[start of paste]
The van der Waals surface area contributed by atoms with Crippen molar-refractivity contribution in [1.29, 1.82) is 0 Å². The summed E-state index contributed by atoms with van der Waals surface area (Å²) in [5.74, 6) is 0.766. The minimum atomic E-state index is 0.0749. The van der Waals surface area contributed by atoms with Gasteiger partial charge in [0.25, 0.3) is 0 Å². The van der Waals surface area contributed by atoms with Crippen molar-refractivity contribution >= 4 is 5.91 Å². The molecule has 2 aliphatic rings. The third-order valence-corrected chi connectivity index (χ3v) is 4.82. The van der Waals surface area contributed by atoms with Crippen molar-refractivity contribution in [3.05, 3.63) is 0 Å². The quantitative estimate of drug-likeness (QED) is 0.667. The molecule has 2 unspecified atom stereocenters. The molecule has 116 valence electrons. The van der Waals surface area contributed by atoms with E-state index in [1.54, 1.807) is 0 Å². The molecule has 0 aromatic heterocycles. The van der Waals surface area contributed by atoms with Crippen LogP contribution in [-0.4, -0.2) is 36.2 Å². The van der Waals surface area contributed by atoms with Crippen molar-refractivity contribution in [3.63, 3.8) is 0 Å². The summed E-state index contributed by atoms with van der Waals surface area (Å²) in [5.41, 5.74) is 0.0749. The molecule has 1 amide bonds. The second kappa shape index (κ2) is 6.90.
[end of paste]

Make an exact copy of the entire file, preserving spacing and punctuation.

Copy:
The van der Waals surface area contributed by atoms with Crippen molar-refractivity contribution in [1.29, 1.82) is 0 Å². The summed E-state index contributed by atoms with van der Waals surface area (Å²) in [5.74, 6) is 0.766. The minimum atomic E-state index is 0.0749. The van der Waals surface area contributed by atoms with Gasteiger partial charge in [0.25, 0.3) is 0 Å². The van der Waals surface area contributed by atoms with Crippen molar-refractivity contribution >= 4 is 5.91 Å². The molecule has 2 aliphatic rings. The third-order valence-corrected chi connectivity index (χ3v) is 4.82. The van der Waals surface area contributed by atoms with Crippen molar-refractivity contribution in [3.05, 3.63) is 0 Å². The quantitative estimate of drug-likeness (QED) is 0.667. The molecule has 2 unspecified atom stereocenters. The molecule has 116 valence electrons. The van der Waals surface area contributed by atoms with E-state index in [1.54, 1.807) is 0 Å². The molecule has 0 aromatic heterocycles. The van der Waals surface area contributed by atoms with Crippen LogP contribution in [-0.4, -0.2) is 36.2 Å². The van der Waals surface area contributed by atoms with Crippen molar-refractivity contribution in [3.63, 3.8) is 0 Å². The summed E-state index contributed by atoms with van der Waals surface area (Å²) in [5.41, 5.74) is 0.0749. The molecule has 1 amide bonds. The second kappa shape index (κ2) is 6.90.